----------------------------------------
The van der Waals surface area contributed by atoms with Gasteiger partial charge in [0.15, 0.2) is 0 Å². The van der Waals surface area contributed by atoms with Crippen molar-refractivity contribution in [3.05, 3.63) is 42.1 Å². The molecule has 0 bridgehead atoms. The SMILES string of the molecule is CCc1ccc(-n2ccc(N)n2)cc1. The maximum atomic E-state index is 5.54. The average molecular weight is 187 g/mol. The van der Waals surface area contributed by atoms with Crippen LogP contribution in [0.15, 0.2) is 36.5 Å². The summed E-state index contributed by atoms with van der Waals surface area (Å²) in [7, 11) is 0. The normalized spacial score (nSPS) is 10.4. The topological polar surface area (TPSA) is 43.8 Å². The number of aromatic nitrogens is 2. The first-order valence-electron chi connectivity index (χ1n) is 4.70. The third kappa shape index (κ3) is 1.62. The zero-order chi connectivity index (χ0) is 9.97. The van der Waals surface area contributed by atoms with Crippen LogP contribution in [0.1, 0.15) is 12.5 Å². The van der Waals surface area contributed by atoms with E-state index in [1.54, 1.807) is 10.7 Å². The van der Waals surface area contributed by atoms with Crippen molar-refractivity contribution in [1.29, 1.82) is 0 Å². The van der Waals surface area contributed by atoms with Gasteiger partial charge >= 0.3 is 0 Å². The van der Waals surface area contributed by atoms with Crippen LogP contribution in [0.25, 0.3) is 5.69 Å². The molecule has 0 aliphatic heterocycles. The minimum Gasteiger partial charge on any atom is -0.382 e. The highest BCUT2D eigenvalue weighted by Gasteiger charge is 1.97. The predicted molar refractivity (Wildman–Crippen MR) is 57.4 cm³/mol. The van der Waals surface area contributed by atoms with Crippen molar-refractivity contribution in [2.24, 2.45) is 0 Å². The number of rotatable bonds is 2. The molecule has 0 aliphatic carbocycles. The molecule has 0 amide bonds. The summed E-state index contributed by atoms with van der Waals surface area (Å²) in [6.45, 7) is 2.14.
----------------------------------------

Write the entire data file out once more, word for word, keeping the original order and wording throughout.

The van der Waals surface area contributed by atoms with Gasteiger partial charge in [0.15, 0.2) is 0 Å². The van der Waals surface area contributed by atoms with Crippen molar-refractivity contribution in [3.05, 3.63) is 42.1 Å². The molecule has 0 bridgehead atoms. The SMILES string of the molecule is CCc1ccc(-n2ccc(N)n2)cc1. The maximum atomic E-state index is 5.54. The average molecular weight is 187 g/mol. The van der Waals surface area contributed by atoms with Crippen LogP contribution in [0.15, 0.2) is 36.5 Å². The summed E-state index contributed by atoms with van der Waals surface area (Å²) in [7, 11) is 0. The normalized spacial score (nSPS) is 10.4. The topological polar surface area (TPSA) is 43.8 Å². The number of aromatic nitrogens is 2. The first-order valence-electron chi connectivity index (χ1n) is 4.70. The third kappa shape index (κ3) is 1.62. The zero-order chi connectivity index (χ0) is 9.97. The van der Waals surface area contributed by atoms with Crippen LogP contribution in [0.1, 0.15) is 12.5 Å². The van der Waals surface area contributed by atoms with E-state index in [1.54, 1.807) is 10.7 Å². The van der Waals surface area contributed by atoms with Crippen molar-refractivity contribution in [1.29, 1.82) is 0 Å². The van der Waals surface area contributed by atoms with Gasteiger partial charge >= 0.3 is 0 Å². The van der Waals surface area contributed by atoms with Crippen LogP contribution in [0.25, 0.3) is 5.69 Å². The molecule has 0 aliphatic heterocycles. The minimum Gasteiger partial charge on any atom is -0.382 e. The highest BCUT2D eigenvalue weighted by Gasteiger charge is 1.97. The predicted molar refractivity (Wildman–Crippen MR) is 57.4 cm³/mol. The van der Waals surface area contributed by atoms with Crippen molar-refractivity contribution in [2.24, 2.45) is 0 Å². The number of rotatable bonds is 2. The molecule has 0 aliphatic carbocycles. The molecule has 0 amide bonds. The summed E-state index contributed by atoms with van der Waals surface area (Å²) in [6.45, 7) is 2.14.